And crews were working 12 to 14 hour shifts around the clock, Beaulec added.
Phone calls that came into the company weren’t to complain about their cleaning efforts but mostly inquiries about when their roads would be cleared so they could make plans to get out.
A few people called who had medical issues and Nechako expedited opening those roads, said Beaulec.
“Those kinds of cases, we made extra efforts to go get to [them] and get them access,” he said.
“The response was very good, very positive. Everyone was very understanding. It was a 50 or 100 year event and people’s patience was very much appreciated.”
The ministry decides whether to close the roads and Nechako had discussions with the highways district manager who decided against it, said Beaulec.
“Closing the roads would add the challenge of having traffic control out there in visibility that was almost zero so there was the risk of someone getting hit by traffic,” he said.
With no school that Friday and Monday being the BC Family Day holiday, it helped that there were fewer drivers on the road.
“It certainly was fortunate,” said Beaulec.
“In ‘99, we didn’t have that luxury and had to make arrangements with school bus operators.”
The one thing people should know is that calling the Nechako office number is not the best way to get hold of equipment crews – callers would leave messages on any extension but no one was there to hear them.
“A lot didn’t get to our storm desk where they needed to be,” said Beaulec.
“If they call the 1-800 number, the message centre, they could get to us and the supervisor in the field to make sure people’s concerns were at least recorded and received,” he said, adding that number is 1-800-665-5051 and is a 24-hour call service with a live operator who can dial into the radio systems and talk to supervisors and crews who are out on the roadways. That number is also in the phone book as a 24-hour emergency number, he added.
By the end of last week, crews were widening the streets and highways were bare and wet, he said.
“There’s still some slush and a few ribbons of compact snow to deal with and make room for if we get any more snow,” said Beaulec.
“We’re keeping our fingers crossed that winter was in a two day period and that’s the end.”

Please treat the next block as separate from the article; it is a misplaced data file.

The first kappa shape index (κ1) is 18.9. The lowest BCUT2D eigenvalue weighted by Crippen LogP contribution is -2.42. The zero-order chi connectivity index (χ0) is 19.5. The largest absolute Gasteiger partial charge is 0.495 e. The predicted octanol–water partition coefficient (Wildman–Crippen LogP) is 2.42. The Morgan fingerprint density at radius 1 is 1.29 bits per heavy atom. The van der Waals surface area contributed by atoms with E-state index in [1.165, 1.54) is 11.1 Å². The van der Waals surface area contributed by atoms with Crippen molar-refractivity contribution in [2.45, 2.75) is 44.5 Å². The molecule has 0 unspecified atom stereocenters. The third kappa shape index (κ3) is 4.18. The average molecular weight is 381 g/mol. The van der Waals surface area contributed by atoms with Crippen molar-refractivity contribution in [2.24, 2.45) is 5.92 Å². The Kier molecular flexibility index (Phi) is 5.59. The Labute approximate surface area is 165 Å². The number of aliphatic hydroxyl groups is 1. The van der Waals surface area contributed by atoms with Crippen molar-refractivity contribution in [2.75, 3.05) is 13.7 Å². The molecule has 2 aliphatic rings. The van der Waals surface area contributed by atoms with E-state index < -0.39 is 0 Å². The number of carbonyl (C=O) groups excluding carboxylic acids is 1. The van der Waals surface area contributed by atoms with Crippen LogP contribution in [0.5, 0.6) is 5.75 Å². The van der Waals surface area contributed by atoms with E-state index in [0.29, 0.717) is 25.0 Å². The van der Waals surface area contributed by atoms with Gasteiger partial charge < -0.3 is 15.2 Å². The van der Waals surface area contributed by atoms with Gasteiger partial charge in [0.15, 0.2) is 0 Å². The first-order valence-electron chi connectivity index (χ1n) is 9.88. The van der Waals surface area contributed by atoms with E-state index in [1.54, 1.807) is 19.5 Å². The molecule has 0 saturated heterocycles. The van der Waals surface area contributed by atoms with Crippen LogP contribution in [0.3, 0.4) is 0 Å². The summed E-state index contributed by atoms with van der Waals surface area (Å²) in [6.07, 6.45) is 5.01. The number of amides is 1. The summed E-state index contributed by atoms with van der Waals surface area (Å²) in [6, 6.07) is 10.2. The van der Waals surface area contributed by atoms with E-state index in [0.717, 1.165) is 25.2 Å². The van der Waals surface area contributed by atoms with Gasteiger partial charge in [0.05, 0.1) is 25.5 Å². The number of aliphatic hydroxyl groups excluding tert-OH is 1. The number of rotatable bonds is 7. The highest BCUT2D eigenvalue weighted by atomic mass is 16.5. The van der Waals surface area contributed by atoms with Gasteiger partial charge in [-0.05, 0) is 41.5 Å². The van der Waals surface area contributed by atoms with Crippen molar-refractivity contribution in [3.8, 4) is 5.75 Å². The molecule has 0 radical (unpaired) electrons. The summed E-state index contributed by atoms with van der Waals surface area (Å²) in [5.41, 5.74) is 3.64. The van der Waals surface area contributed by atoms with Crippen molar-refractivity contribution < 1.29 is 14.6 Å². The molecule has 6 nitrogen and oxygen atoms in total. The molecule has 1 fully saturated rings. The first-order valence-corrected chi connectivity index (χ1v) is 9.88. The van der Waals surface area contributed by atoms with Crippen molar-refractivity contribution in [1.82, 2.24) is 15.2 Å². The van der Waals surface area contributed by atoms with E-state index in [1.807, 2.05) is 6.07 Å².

Beaulec said people understand that in conditions like the snowstorm the best thing is to hunker down and wait it out.
And that’s exactly what Regional District of Kitimat-Stikine Thornhill director Ted Ramsey and his wife did.
“It was really bad,” said Ramsey, referring to the storm. “But you know I knew, as I assume everyone else knows, the weather report said a storm was coming so we went down and stocked up, fueled the truck up and got extra gas for the snow blower.
“When they tell you it’s going to snow, stay home.”
He had a generator just in case the power went out, which it didn’t, and they were set up to look after themselves for 48 hours, which everyone should do, he added.
On Friday, Feb. 6 he did go down to the Northern Motor Inn – he lives in upper Thornhill – after he put chains on his truck tires and had no trouble getting down there and back again.
The sand trucks get the sand from the place on Old Lakelse Lake drive near the top of the hill so he knew that road would be good for driving, he said.
Ramsey did hear some comments from the public who think the regional district handles the cleaning of the roads but it’s the ministry of transportation who contracts it out.
“I think overall they did a good job,” he said, adding that he sees pickup trucks with snow blades on their front bumpers and thinks more should be used because of the good job they do.
“In my opinion, it’s a good idea but they’re not capitalizing on it enough.”
The street he lives on didn’t get plowed until Sunday night and a lot of side streets were still bad with many only having room to let traffic go thru one way but that’s part of the equation.
“It’s a whole whack of snow to get at once … We get lulled by no snow as all the winters have been pretty easy for the last 10 years. We tend to relax and we forget it can snow here.”